The responsibility, given, suffered, or undertake by the

The administration of contacts in Law has always
played a part in making sure that there is fairness in legal relations.
Consideration in contract law has always been key in creating a lawful contract
and for many years has been regarded as essential element in creating a fair and
lawful contract and is one of three major parts including the likes of, offer
and acceptance  . Consideration as
defined means, something must be given up for an exchange of something and
replaced the idea of “something for nothing”, which was developed in the
protestant reformation of the 16th century. However, it has over time
many legal analysts have questioned whether consideration is necessary, and its
removal has been advocated by some such as Lord Goff, who’s observation on consideration
in the case of White v Jones1 said that ‘our
law of contract is widely seen as deficient in the sense that it is perceived
to be hampered by the presence of an unnecessary doctrine of consideration’2. However,
some such as Anson state that consideration is ‘the only test of the intention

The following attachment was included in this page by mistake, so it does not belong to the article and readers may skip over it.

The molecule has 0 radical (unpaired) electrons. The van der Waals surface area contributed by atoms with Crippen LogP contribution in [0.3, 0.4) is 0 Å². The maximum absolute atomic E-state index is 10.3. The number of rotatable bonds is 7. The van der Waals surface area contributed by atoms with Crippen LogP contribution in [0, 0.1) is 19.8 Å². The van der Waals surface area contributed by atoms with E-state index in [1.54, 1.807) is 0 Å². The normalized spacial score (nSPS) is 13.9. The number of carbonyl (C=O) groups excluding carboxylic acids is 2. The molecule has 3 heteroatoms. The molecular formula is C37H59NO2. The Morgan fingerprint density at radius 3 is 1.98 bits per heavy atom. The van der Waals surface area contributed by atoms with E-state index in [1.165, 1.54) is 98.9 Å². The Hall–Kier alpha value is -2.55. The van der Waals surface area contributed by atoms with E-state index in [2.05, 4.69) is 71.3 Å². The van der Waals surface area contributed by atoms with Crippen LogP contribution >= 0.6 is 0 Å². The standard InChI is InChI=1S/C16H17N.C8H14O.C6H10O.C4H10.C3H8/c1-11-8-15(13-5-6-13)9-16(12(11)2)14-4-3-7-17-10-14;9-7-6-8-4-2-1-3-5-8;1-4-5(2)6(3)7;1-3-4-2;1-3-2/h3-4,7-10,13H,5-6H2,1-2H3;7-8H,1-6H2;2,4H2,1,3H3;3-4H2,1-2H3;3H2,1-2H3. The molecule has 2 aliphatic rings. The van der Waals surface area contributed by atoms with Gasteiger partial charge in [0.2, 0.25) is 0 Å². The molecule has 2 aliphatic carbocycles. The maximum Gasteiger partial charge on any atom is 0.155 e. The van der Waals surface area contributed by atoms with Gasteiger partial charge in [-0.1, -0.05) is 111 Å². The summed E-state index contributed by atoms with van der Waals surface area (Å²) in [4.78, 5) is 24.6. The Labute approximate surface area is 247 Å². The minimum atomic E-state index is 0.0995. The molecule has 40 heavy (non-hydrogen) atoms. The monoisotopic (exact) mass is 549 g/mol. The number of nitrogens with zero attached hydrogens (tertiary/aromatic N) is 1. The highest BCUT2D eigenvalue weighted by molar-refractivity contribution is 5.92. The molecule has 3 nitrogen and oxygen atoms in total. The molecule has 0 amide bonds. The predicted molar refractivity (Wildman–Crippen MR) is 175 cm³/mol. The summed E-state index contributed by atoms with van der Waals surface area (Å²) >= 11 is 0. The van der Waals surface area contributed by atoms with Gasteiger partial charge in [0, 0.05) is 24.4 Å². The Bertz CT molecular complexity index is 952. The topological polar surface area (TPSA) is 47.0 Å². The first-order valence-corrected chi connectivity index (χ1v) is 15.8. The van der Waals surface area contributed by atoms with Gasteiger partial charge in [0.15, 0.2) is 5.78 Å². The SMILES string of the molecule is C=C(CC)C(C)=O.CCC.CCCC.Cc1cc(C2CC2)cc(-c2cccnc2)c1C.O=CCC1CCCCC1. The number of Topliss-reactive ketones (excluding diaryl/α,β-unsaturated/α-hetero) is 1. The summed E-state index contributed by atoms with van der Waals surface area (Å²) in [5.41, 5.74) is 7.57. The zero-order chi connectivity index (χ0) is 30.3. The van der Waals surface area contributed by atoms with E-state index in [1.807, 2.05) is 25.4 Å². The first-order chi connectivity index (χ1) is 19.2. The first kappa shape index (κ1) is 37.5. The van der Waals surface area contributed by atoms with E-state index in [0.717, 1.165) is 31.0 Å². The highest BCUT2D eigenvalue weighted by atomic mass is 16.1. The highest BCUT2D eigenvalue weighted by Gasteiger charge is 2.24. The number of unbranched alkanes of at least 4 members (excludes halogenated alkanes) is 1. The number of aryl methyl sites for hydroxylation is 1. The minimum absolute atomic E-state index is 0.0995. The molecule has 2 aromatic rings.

of the promisor to bind himself by a contract’. This essay will seek to evaluate
considerations importance in contract law, its complications and any
alternatives to consideration.  


Consideration definition

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Consideration has been the
subject to lots of it’s scrutiny due to the fact of its lack of flexibility
within the definition of consideration. Some argue that the definition of
consideration is too rigid and narrow. This definition for the doctrine of
consideration was initially influenced through the case of Currie v Misa3 which said
that consideration ‘consists either in some right, interest, profit, or benefit
accruing to the one party or some forbearance, detriment, loss or
responsibility, given, suffered, or undertake by the other’4.


A highlighting issue with
consideration if the fact that consideration must be sufficient and not
adequate. This specific factor on consideration has been put under much
scrutiny and was highlighted in the case Chappel v Nestle5. This case
proved that not everything in law is valued within its worth for money, as the
wrapping papers in this case formed part of consideration, without having a
numerical value. In contrary the case of White v Bluett6


White v Jones 1995 2 AC 207 at p263

L Wright, ‘Should the Doctrine of Consideration Be Abolished?’ (1936) 49 Harv L
Rev 1225.


Currie v. Misa 1875 LR 10 Ex 153


Chappell & Co Ltd v Nestle Co Ltd 1960 AC 87 (HL)

White V Bluett (1853) LJ Ex 36